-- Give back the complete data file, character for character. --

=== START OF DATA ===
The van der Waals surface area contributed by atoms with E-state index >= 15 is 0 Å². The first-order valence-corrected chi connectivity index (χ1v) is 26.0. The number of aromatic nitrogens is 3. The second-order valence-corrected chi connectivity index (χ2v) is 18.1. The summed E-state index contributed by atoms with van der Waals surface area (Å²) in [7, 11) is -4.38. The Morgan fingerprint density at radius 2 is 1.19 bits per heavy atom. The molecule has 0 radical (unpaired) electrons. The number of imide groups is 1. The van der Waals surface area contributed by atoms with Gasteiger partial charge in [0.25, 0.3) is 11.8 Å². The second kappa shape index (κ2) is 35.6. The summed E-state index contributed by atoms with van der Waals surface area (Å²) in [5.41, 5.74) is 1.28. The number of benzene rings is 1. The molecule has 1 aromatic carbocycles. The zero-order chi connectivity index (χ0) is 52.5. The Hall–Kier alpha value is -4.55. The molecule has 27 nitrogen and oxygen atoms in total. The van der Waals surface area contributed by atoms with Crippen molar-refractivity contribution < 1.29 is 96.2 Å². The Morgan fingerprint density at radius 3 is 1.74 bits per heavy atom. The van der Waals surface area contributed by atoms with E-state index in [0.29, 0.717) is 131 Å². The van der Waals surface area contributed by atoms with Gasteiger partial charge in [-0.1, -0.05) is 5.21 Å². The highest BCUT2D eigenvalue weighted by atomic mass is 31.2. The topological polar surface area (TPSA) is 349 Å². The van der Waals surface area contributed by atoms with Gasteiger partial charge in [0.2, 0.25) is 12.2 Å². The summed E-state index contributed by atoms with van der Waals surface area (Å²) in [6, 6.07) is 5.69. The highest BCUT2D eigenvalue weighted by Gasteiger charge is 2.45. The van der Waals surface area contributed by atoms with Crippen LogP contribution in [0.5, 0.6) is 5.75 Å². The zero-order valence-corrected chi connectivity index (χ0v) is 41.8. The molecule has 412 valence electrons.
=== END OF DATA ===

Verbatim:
The van der Waals surface area contributed by atoms with E-state index >= 15 is 0 Å². The first-order valence-corrected chi connectivity index (χ1v) is 26.0. The number of aromatic nitrogens is 3. The second-order valence-corrected chi connectivity index (χ2v) is 18.1. The summed E-state index contributed by atoms with van der Waals surface area (Å²) in [7, 11) is -4.38. The Morgan fingerprint density at radius 2 is 1.19 bits per heavy atom. The molecule has 0 radical (unpaired) electrons. The number of imide groups is 1. The van der Waals surface area contributed by atoms with Gasteiger partial charge in [0.25, 0.3) is 11.8 Å². The second kappa shape index (κ2) is 35.6. The summed E-state index contributed by atoms with van der Waals surface area (Å²) in [5.41, 5.74) is 1.28. The number of benzene rings is 1. The molecule has 1 aromatic carbocycles. The zero-order chi connectivity index (χ0) is 52.5. The Hall–Kier alpha value is -4.55. The molecule has 27 nitrogen and oxygen atoms in total. The van der Waals surface area contributed by atoms with Crippen molar-refractivity contribution < 1.29 is 96.2 Å². The Morgan fingerprint density at radius 3 is 1.74 bits per heavy atom. The van der Waals surface area contributed by atoms with E-state index in [0.29, 0.717) is 131 Å². The van der Waals surface area contributed by atoms with Gasteiger partial charge in [-0.1, -0.05) is 5.21 Å². The highest BCUT2D eigenvalue weighted by atomic mass is 31.2. The topological polar surface area (TPSA) is 349 Å². The van der Waals surface area contributed by atoms with Gasteiger partial charge in [0.2, 0.25) is 12.2 Å². The summed E-state index contributed by atoms with van der Waals surface area (Å²) in [6, 6.07) is 5.69. The highest BCUT2D eigenvalue weighted by Gasteiger charge is 2.45. The van der Waals surface area contributed by atoms with Crippen LogP contribution in [0.5, 0.6) is 5.75 Å². The zero-order valence-corrected chi connectivity index (χ0v) is 41.8. The molecule has 412 valence electrons.